PMID- 30685246
OWN - NLM
STAT- In-Data-Review
LR  - 20190204
IS  - 1873-2518 (Electronic)
IS  - 0264-410X (Linking)
VI  - 37
IP  - 8
DP  - 2019 Feb 14
TI  - Health care worker vaccination against Ebola: Vaccine acceptance and employment
      duration in Sierra Leone.
PG  - 1101-1108
LID - S0264-410X(19)30029-5 [pii]
LID - 10.1016/j.vaccine.2018.12.060 [doi]
AB  - Health care workers (HCW) are at high risk of Ebola virus disease (EVD) infection
      during epidemics and may contribute to onward transmission, and therefore
      HCW-targeted prophylactic vaccination strategies are being considered as
      interventions. To assess the feasibility of preventive HCW vaccination, we
      conducted a pilot survey on staff turnover and vaccine acceptance amongst 305 HCW
      in Freetown and Kambia districts of Sierra Leone. Multivariable logistic
      regression demonstrated which demographic and behavioural factors were associated
      with acceptance of a hypothetical new vaccine. We quantified the duration of
      employment of HCW, and used multivariable gamma regression to detect associations
      with duration of employment in current or any health care position. Finally, we
      simulated populations of HCW, to determine the likely future immunisation
      coverage amongst HCW based on our estimates of vaccine acceptance and employment 
      duration. Most HCW we surveyed had a positive opinion of EVD vaccination (76.3%).
      We found that being a volunteer HCW (vs being on the government payroll) was
      associated with increased vaccine acceptance. We found that HCW have stable
      employment, with a mean duration of employment in the health sector of 10.9years 
      (median 8.0years). Older age and being on the government payroll (vs volunteer
      HCW) were associated with a longer duration of employment in the health sector.
      Assuming a single vaccine campaign, with 76.3% vaccine acceptance, 100% vaccine
      efficacy and no waning of vaccine-induced protection, immunisation coverage was
      sustained over 50% until 6years after a vaccination campaign. If vaccine-induced 
      immunity wanes at 10% per year, then the immunisation coverage among HCW would
      fall below 50% after 3years. Vaccinating HCW against EVD could be feasible as
      employment appeared stable and vaccine acceptance high. However, even with high
      vaccine efficacy and long-lasting immunity, repeated campaigns or vaccination at 
      employment start may be necessary to maintain high coverage.
CI  - Copyright (c) 2019 The Authors. Published by Elsevier Ltd.. All rights reserved.
FAU - Jendrossek, Mario
AU  - Jendrossek M
AD  - Department of Infectious Disease Epidemiology, London School of Hygiene &
      Tropical Medicine, Keppel Street, London WC1E 7HT, UK; Centre for Mathematical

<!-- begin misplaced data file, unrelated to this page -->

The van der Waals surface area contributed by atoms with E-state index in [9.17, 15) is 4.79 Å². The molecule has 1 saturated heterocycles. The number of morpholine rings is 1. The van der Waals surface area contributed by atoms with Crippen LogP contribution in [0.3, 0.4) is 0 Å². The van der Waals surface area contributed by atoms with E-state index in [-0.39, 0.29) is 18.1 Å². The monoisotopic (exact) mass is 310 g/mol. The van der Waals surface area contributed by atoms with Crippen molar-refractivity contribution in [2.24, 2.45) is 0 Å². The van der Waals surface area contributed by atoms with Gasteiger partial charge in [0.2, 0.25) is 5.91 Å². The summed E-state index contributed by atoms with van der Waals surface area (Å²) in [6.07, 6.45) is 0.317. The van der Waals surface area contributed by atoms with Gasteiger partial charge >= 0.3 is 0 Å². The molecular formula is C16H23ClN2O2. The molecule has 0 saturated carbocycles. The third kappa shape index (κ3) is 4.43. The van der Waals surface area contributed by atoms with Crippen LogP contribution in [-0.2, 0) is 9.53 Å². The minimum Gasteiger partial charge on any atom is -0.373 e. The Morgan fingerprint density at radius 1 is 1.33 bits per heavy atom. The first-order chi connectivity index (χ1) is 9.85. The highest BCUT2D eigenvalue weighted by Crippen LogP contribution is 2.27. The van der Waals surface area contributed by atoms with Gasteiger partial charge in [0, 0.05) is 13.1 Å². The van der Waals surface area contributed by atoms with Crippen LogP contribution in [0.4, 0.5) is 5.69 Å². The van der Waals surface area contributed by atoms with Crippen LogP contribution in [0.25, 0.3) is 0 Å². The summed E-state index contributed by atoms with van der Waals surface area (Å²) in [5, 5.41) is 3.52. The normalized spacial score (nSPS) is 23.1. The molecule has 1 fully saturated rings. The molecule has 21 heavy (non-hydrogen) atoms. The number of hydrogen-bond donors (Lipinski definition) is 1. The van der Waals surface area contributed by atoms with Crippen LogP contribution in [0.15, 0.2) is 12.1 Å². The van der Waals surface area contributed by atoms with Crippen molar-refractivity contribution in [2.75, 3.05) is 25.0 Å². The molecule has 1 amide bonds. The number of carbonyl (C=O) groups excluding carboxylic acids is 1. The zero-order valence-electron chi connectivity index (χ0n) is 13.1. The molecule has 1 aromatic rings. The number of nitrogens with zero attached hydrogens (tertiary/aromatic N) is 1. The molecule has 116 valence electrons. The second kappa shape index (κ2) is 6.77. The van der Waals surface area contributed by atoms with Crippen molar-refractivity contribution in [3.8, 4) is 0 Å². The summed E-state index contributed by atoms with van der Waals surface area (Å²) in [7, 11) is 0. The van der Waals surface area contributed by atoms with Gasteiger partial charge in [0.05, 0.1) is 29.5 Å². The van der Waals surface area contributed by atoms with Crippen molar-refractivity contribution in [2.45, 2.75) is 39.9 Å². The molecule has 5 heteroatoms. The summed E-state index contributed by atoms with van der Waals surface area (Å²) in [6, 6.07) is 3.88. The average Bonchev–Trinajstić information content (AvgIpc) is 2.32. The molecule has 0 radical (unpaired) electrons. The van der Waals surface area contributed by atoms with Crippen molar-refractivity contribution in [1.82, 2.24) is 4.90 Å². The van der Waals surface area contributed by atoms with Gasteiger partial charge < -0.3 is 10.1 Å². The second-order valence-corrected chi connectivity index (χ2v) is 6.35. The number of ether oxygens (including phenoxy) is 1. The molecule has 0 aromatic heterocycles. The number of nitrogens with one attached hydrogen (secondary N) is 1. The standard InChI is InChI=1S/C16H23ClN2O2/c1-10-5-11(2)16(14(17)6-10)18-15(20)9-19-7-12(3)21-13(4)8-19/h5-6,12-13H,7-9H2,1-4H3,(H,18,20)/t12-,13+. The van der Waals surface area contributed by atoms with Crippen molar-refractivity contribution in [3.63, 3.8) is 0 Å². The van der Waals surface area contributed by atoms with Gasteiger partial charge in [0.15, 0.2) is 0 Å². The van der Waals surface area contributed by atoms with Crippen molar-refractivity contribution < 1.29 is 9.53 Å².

Modelling of Infectious Diseases, London School of Hygiene & Tropical Medicine,
      Keppel Street, London WC1E 7HT, UK.
FAU - Edmunds, W John
AU  - Edmunds WJ
AD  - Department of Infectious Disease Epidemiology, London School of Hygiene &
      Tropical Medicine, Keppel Street, London WC1E 7HT, UK; Centre for Mathematical
      Modelling of Infectious Diseases, London School of Hygiene & Tropical Medicine,
      Keppel Street, London WC1E 7HT, UK.
FAU - Rohan, Hana
AU  - Rohan H
AD  - UK Public Health Rapid Support Team, London School of Hygiene & Tropical Medicine
      and Public Health England, UK.
FAU - Clifford, Samuel
AU  - Clifford S
AD  - Department of Infectious Disease Epidemiology, London School of Hygiene &
      Tropical Medicine, Keppel Street, London WC1E 7HT, UK; Centre for Mathematical
      Modelling of Infectious Diseases, London School of Hygiene & Tropical Medicine,
      Keppel Street, London WC1E 7HT, UK.
FAU - Mooney, Thomas A
AU  - Mooney TA
AD  - Department of Clinical Research, London School of Hygiene & Tropical Medicine,
      Keppel Street, London WC1E 7HT, UK.
FAU - Eggo, Rosalind M
AU  - Eggo RM
AD  - Department of Infectious Disease Epidemiology, London School of Hygiene &
      Tropical Medicine, Keppel Street, London WC1E 7HT, UK; Centre for Mathematical
      Modelling of Infectious Diseases, London School of Hygiene & Tropical Medicine,
      Keppel Street, London WC1E 7HT, UK. Electronic address: r.eggo@lshtm.ac.uk.
LA  - eng
PT  - Journal Article
DEP - 20190123
PL  - Netherlands
TA  - Vaccine
JT  - Vaccine
JID - 8406899
OTO - NOTNLM
OT  - Ebola virus disease
OT  - Health care workers
OT  - Mathematical modelling
OT  - Public health
OT  - Vaccination
OT  - Vaccine sentiment
EDAT- 2019/01/28 06:00
MHDA- 2019/01/28 06:00
CRDT- 2019/01/28 06:00
PHST- 2018/09/16 00:00 [received]
PHST- 2018/11/19 00:00 [revised]
PHST- 2018/12/21 00:00 [accepted]
PHST- 2019/01/28 06:00 [pubmed]
PHST- 2019/01/28 06:00 [medline]
PHST- 2019/01/28 06:00 [entrez]
AID - S0264-410X(19)30029-5 [pii]
AID - 10.1016/j.vaccine.2018.12.060 [doi]
PST - ppublish
SO  - Vaccine. 2019 Feb 14;37(8):1101-1108. doi: 10.1016/j.vaccine.2018.12.060. Epub
      2019 Jan 23.